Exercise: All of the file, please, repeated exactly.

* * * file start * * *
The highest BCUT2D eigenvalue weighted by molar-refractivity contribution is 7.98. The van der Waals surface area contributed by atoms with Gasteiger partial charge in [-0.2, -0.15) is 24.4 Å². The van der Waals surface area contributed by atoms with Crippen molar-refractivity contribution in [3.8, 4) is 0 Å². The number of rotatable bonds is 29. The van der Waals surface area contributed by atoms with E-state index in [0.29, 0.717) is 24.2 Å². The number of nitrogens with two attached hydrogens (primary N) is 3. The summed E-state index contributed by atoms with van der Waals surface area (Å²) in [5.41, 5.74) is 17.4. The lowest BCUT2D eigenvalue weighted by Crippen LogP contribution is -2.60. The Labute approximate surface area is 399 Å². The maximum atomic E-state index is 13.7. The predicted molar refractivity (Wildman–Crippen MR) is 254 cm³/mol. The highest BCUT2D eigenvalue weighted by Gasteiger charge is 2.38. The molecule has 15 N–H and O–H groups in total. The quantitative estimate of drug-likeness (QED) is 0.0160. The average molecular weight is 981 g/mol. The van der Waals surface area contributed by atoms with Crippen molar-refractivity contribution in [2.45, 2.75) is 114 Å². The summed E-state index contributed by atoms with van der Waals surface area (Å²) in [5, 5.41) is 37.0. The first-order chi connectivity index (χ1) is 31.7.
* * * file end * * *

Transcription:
The highest BCUT2D eigenvalue weighted by molar-refractivity contribution is 7.98. The van der Waals surface area contributed by atoms with Gasteiger partial charge in [-0.2, -0.15) is 24.4 Å². The van der Waals surface area contributed by atoms with Crippen molar-refractivity contribution in [3.8, 4) is 0 Å². The number of rotatable bonds is 29. The van der Waals surface area contributed by atoms with E-state index in [0.29, 0.717) is 24.2 Å². The number of nitrogens with two attached hydrogens (primary N) is 3. The summed E-state index contributed by atoms with van der Waals surface area (Å²) in [5.41, 5.74) is 17.4. The lowest BCUT2D eigenvalue weighted by Crippen LogP contribution is -2.60. The Labute approximate surface area is 399 Å². The maximum atomic E-state index is 13.7. The predicted molar refractivity (Wildman–Crippen MR) is 254 cm³/mol. The highest BCUT2D eigenvalue weighted by Gasteiger charge is 2.38. The molecule has 15 N–H and O–H groups in total. The quantitative estimate of drug-likeness (QED) is 0.0160. The average molecular weight is 981 g/mol. The van der Waals surface area contributed by atoms with Crippen molar-refractivity contribution in [2.45, 2.75) is 114 Å². The summed E-state index contributed by atoms with van der Waals surface area (Å²) in [5, 5.41) is 37.0. The first-order chi connectivity index (χ1) is 31.7.